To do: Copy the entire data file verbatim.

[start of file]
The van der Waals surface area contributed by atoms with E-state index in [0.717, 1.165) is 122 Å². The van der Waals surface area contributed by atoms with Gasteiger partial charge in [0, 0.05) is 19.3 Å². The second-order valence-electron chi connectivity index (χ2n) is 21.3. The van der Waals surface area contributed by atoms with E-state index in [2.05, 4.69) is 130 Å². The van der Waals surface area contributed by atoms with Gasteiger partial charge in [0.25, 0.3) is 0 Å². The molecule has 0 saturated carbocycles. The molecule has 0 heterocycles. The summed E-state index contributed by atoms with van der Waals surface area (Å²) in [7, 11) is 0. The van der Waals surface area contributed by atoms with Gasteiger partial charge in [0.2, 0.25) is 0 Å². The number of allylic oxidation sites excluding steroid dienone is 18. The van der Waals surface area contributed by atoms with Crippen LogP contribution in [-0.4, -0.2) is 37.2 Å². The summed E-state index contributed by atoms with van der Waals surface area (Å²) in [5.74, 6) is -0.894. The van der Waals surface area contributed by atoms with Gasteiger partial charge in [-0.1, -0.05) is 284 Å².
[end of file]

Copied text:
The van der Waals surface area contributed by atoms with E-state index in [0.717, 1.165) is 122 Å². The van der Waals surface area contributed by atoms with Gasteiger partial charge in [0, 0.05) is 19.3 Å². The second-order valence-electron chi connectivity index (χ2n) is 21.3. The van der Waals surface area contributed by atoms with E-state index in [2.05, 4.69) is 130 Å². The van der Waals surface area contributed by atoms with Gasteiger partial charge in [0.25, 0.3) is 0 Å². The molecule has 0 saturated carbocycles. The molecule has 0 heterocycles. The summed E-state index contributed by atoms with van der Waals surface area (Å²) in [7, 11) is 0. The van der Waals surface area contributed by atoms with Gasteiger partial charge in [0.2, 0.25) is 0 Å². The number of allylic oxidation sites excluding steroid dienone is 18. The van der Waals surface area contributed by atoms with Crippen LogP contribution in [-0.4, -0.2) is 37.2 Å². The summed E-state index contributed by atoms with van der Waals surface area (Å²) in [5.74, 6) is -0.894. The van der Waals surface area contributed by atoms with Gasteiger partial charge in [-0.1, -0.05) is 284 Å².